Grid Strategies, a consultancy, forecasts US electricity demand growth of 4.7 percent over the next five years, nearly doubling its projection from a year earlier. A study by the Electric Power Research Institute found that data centres will make up 9 per cent of US power demand by 2030, more than double current levels.

Already that prospect is leading to a slowdown in plans to retire coal plants as power demand from AI surges.

Maybe these investment and energy costs can be reduced with new AI developments.  Swiss technology firm Final Spark has launched Neuroplatform, the world’s first bioprocessing platform where human brain organoids (lab-grown miniaturized versions of organs) perform computational tasks instead of silicon chips. The first such facility hosts the processing prowess of 16 brain organoids, which the company claims uses a million times less power than their silicon counterparts.  This is a frightening development in one sense: human brains!  But luckily it is a long way from implementation.  Unlike silicon chips, which can last for years, if not decades, the ‘organoids’ only last 100 days before ‘dying’.

Contrary to the GS economists, those at the frontier of AI development are much less sanguine about its impact.  Demis Hassabis, head of Google’s AI research division puts it: “AI’s biggest promise is just that — a promise. Two fundamental problems remain unsolved. One involves making AI models that are trained on historic data, understand whatever new situation they are put in and respond appropriately. ” AI needs to be able to “understand and respond to our complex and dynamic world, just as we do”.

But can AI do that?  In my previous post on AI, I argued that AI cannot really replace human intelligence.  And Yann LeCun, chief AI scientist at Meta, the social media giant that owns Facebook and Instagram, agrees.  He said that LLMs had “very limited understanding of logic . . . do not understand the physical world, do not have persistent memory, cannot reason in any reasonable definition of the term and cannot plan . . . hierarchically”.  LLMs were models learning only when human engineers intervene to train it on that information, rather than AI coming to a conclusion organically like people. “It certainly appears to most people as reasoning — but mostly it’s exploiting accumulated knowledge from lots of training data.”  Aron Culotta, associate professor of computer science at Tulane University, put it another way.  “common sense had long been a thorn in the side of AI”, and that it was challenging to teach models causality, leaving them “susceptible to unexpected failures”.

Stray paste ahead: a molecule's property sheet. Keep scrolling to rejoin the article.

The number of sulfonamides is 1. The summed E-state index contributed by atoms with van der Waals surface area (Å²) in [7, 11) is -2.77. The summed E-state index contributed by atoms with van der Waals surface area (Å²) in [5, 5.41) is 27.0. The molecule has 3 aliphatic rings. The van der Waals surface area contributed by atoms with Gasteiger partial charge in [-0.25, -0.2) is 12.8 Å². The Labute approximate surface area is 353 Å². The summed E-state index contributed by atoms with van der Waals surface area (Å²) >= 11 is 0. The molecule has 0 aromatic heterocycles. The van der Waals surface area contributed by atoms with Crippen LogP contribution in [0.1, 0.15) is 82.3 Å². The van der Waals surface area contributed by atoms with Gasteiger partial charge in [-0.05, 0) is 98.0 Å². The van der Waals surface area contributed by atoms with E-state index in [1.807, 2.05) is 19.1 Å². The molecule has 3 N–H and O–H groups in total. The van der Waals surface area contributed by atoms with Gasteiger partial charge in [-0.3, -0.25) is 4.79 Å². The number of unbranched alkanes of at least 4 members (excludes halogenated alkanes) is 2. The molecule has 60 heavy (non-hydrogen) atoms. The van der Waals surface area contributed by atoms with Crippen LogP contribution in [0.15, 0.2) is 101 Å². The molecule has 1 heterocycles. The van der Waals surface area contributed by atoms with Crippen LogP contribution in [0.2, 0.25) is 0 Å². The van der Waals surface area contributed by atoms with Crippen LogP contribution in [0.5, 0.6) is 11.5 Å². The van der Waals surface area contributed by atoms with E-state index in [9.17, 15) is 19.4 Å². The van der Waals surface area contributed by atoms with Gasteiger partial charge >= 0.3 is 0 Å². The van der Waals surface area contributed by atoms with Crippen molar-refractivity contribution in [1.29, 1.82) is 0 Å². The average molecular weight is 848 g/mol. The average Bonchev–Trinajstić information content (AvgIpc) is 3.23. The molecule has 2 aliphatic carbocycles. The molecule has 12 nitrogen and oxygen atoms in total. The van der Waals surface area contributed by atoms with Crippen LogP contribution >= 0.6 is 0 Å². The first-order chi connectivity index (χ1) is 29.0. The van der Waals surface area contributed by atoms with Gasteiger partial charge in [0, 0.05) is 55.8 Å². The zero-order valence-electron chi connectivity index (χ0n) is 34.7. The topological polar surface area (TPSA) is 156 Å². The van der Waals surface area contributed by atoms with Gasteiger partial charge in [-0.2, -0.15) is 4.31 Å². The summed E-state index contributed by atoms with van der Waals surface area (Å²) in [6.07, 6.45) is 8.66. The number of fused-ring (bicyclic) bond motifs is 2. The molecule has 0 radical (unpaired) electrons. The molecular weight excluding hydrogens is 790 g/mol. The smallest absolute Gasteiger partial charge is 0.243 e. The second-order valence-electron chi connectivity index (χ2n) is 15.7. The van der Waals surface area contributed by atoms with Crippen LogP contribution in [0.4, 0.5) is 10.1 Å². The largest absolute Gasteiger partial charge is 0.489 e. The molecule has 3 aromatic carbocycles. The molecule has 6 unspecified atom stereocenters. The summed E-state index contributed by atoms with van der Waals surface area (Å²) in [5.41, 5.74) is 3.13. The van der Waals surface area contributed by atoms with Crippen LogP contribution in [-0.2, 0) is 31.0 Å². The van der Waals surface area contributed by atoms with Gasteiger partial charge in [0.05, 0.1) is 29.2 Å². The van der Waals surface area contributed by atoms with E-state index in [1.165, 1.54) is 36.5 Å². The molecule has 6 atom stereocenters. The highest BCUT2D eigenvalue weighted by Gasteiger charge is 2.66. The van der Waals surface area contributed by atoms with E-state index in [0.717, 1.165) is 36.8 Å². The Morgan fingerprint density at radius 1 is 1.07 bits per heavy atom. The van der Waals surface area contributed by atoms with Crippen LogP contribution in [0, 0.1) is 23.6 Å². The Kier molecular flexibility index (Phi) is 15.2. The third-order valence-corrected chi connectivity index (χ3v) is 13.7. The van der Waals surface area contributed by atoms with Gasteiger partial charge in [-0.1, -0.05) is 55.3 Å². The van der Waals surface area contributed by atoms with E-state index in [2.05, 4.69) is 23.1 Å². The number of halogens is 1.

Noam Chomsky summed up the limitations of AI relative to human intelligence.  “The human mind is not like ChatGPT and its ilk, a lumbering statistical engine for pattern matching, gorging on hundreds of terabytes of data and extrapolating the most likely conversational response of most probable answer to a scientific question.  On the contrary, the human mind is a surprisingly efficient and even elegant system that operates with small amounts to information; it seeks not to infer brute correlations among data points but to create explanations.  Let’s stop calling it artificial intelligence and call it for what it is ‘plagiarism software’ because it does not create anything but copies existing works, of artists, modifying them enough to escape copyright laws.”

That brings me to what I might call the Altman syndrome.  AI under capitalism is not innovation aiming to extend human knowledge and relieve humanity of toil.  For capitalist innovators like Sam Altman, it is innovation for making profits.  Sam Altman, the founder of OpenAI, was removed from controlling his company last year because other board members reckoned he wanted to turn OpenAI into a huge money-making operation backed by big business (Microsoft is the current financial backer), while the rest of the board continued to see OpenAI as a non-profit operation aiming to spread the benefits of AI to all with proper safeguards on privacy, supervision and control.  Altman had developed a ‘for-profit’ business arm, enabling the company to attract outside investment and commercialise its services.  Altman was soon back in control when Microsoft and other investors wielded the baton on the rest of the board.  OpenAI is no longer open.

Machines cannot think of potential and qualitative changes.  New knowledge comes from such transformations (human), not from the extension of existing knowledge (machines).  Only human intelligence is social and can see the potential for change, in particular social change, that leads to a better life for humanity and nature. Rather than develop AI to make profits, reduce jobs and the livelihoods of humans, AI under common ownership and planning could reduce the hours of human labour for all and free humans from toil to concentrate on creative work that only human intelligence can deliver.